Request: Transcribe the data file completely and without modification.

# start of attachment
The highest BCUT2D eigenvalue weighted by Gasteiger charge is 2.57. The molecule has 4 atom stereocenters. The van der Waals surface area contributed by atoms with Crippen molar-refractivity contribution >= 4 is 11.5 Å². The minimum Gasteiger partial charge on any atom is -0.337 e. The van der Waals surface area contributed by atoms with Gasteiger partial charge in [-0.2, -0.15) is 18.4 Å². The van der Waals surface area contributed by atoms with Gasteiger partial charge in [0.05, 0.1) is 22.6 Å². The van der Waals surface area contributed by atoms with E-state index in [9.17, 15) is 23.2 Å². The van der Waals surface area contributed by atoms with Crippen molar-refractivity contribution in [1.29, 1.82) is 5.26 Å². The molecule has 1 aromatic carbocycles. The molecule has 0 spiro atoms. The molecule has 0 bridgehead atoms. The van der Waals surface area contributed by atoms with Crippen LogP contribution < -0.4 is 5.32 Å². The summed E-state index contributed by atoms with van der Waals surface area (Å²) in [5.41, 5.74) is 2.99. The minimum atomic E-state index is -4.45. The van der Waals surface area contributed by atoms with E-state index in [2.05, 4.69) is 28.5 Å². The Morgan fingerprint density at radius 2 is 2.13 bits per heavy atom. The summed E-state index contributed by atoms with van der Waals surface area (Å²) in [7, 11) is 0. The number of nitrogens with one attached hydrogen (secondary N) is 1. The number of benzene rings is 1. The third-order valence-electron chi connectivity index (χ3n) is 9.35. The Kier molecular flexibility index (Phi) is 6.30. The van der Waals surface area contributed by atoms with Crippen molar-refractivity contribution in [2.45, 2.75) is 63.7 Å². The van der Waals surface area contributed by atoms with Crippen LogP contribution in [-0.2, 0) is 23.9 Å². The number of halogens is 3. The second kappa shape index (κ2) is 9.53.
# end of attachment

The highest BCUT2D eigenvalue weighted by Gasteiger charge is 2.57. The molecule has 4 atom stereocenters. The van der Waals surface area contributed by atoms with Crippen molar-refractivity contribution >= 4 is 11.5 Å². The minimum Gasteiger partial charge on any atom is -0.337 e. The van der Waals surface area contributed by atoms with Gasteiger partial charge in [-0.2, -0.15) is 18.4 Å². The van der Waals surface area contributed by atoms with Gasteiger partial charge in [0.05, 0.1) is 22.6 Å². The van der Waals surface area contributed by atoms with E-state index in [9.17, 15) is 23.2 Å². The van der Waals surface area contributed by atoms with Crippen molar-refractivity contribution in [1.29, 1.82) is 5.26 Å². The molecule has 1 aromatic carbocycles. The molecule has 0 spiro atoms. The molecule has 0 bridgehead atoms. The van der Waals surface area contributed by atoms with Crippen LogP contribution < -0.4 is 5.32 Å². The summed E-state index contributed by atoms with van der Waals surface area (Å²) in [5.41, 5.74) is 2.99. The minimum atomic E-state index is -4.45. The van der Waals surface area contributed by atoms with E-state index in [2.05, 4.69) is 28.5 Å². The Morgan fingerprint density at radius 2 is 2.13 bits per heavy atom. The summed E-state index contributed by atoms with van der Waals surface area (Å²) in [7, 11) is 0. The number of nitrogens with one attached hydrogen (secondary N) is 1. The number of benzene rings is 1. The third-order valence-electron chi connectivity index (χ3n) is 9.35. The Kier molecular flexibility index (Phi) is 6.30. The van der Waals surface area contributed by atoms with Crippen molar-refractivity contribution in [2.45, 2.75) is 63.7 Å². The van der Waals surface area contributed by atoms with Crippen LogP contribution in [-0.2, 0) is 23.9 Å². The number of halogens is 3. The second kappa shape index (κ2) is 9.53.